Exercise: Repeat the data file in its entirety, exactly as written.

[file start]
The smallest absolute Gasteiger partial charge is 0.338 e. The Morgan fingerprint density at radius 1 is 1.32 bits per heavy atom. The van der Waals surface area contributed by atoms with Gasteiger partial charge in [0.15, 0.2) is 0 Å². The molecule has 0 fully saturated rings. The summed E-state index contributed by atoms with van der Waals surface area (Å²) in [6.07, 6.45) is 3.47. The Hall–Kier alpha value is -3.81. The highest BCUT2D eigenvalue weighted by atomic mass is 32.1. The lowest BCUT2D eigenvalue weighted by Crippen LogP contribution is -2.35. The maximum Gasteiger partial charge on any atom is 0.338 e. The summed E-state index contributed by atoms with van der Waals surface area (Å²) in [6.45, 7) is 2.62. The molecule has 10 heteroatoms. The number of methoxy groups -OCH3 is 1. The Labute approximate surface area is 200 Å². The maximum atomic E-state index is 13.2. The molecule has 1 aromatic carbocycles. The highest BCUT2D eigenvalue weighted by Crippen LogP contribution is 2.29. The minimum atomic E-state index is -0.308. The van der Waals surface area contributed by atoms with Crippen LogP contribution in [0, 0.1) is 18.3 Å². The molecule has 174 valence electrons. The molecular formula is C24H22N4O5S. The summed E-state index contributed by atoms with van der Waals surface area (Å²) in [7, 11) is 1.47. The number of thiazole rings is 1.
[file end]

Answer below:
The smallest absolute Gasteiger partial charge is 0.338 e. The Morgan fingerprint density at radius 1 is 1.32 bits per heavy atom. The van der Waals surface area contributed by atoms with Gasteiger partial charge in [0.15, 0.2) is 0 Å². The molecule has 0 fully saturated rings. The summed E-state index contributed by atoms with van der Waals surface area (Å²) in [6.07, 6.45) is 3.47. The Hall–Kier alpha value is -3.81. The highest BCUT2D eigenvalue weighted by atomic mass is 32.1. The lowest BCUT2D eigenvalue weighted by Crippen LogP contribution is -2.35. The maximum Gasteiger partial charge on any atom is 0.338 e. The summed E-state index contributed by atoms with van der Waals surface area (Å²) in [6.45, 7) is 2.62. The molecule has 10 heteroatoms. The number of methoxy groups -OCH3 is 1. The Labute approximate surface area is 200 Å². The maximum atomic E-state index is 13.2. The molecule has 1 aromatic carbocycles. The highest BCUT2D eigenvalue weighted by Crippen LogP contribution is 2.29. The minimum atomic E-state index is -0.308. The van der Waals surface area contributed by atoms with Crippen LogP contribution in [0, 0.1) is 18.3 Å². The molecule has 174 valence electrons. The molecular formula is C24H22N4O5S. The summed E-state index contributed by atoms with van der Waals surface area (Å²) in [7, 11) is 1.47. The number of thiazole rings is 1.